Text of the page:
Warren’s FoI request is not the first to be filed recently with NBN Co seeking updated rollout data regarding the company’s nationwide construction effort. In early December, for example, Delimiter filed a FoI request seeking updated rollout information on the company’s deployment as at 7 December.
Since that time, NBN Co has sought an extension of time to respond to the FoI request, stating that its office was shut down over the Christmas holiday period and that this and other factors meant that it would be unable to respond to the FoI request in the normal timeframe (which would have made the FoI request due on 10 January 2013). Instead, it is now planning to respond within a two month period – by 11 February.

“… the information requested falls outside of NBN Co’s normal reporting processes,” one of the company’s FoI officers wrote in an email to Delimiter seeking an extension to respond to the FoI request. “In that context, NBN Co staff are required to collect, review and – in particular – verify the above figures, which is a complex task.”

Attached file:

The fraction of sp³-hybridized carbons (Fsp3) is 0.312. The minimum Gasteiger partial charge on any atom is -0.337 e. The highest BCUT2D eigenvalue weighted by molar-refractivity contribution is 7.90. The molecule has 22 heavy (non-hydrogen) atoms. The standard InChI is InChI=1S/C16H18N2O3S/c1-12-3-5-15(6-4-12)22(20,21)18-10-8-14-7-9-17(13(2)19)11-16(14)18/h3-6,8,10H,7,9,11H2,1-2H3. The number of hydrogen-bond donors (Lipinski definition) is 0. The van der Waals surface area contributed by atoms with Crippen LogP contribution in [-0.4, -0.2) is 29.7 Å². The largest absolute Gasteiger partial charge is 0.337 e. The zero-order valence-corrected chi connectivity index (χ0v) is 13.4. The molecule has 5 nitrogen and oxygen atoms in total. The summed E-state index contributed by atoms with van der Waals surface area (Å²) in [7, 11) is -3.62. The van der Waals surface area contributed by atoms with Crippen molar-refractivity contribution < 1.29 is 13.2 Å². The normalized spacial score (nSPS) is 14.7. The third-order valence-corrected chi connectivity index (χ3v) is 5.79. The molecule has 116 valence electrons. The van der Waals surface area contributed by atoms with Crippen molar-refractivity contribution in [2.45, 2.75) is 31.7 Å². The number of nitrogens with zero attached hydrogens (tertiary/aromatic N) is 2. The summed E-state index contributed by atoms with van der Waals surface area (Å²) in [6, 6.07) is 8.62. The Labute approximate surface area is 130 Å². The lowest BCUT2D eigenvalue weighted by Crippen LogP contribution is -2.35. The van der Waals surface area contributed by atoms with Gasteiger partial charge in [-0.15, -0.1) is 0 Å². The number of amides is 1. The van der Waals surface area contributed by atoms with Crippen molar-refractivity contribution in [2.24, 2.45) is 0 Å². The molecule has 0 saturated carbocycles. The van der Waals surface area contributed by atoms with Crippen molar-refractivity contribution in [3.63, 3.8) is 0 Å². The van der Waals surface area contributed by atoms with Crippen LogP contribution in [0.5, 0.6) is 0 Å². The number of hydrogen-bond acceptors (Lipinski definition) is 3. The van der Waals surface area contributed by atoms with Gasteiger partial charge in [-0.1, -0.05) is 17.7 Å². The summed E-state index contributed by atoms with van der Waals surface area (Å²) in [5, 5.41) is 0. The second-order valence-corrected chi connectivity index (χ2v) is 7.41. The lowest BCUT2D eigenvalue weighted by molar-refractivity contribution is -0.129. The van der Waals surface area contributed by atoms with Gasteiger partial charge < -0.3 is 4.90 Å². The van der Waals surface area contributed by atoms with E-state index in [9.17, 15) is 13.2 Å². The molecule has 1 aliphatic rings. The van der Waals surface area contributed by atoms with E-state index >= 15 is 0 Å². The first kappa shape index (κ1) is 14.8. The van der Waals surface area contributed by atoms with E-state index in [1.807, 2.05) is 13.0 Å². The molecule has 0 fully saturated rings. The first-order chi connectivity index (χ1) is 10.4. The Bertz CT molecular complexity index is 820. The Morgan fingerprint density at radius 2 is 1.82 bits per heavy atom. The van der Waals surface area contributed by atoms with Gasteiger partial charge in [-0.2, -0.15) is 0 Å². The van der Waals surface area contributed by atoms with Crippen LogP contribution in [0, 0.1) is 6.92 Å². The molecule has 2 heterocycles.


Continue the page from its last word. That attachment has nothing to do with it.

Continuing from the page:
In further email communication, the FoI officer noted that to meet the FoI request, “NBN Co staff will need to collate and reconcile data from across various NBN Co databases”. They added: “This will take place over, roughly, the next month and it will take some time and planning, particularly for the formal reconciliation.”

Up until the latter quarter of last year, NBN Co was believed to have been making relatively slow progress on deploying its network, as it had primarily been in the planning stage of the deployment. However, subsequent to that period, the company was believed to have entered what it described as its rapid ramp-up phase, where it planned to have some 758,000 premises completed or commenced by the end of 2012.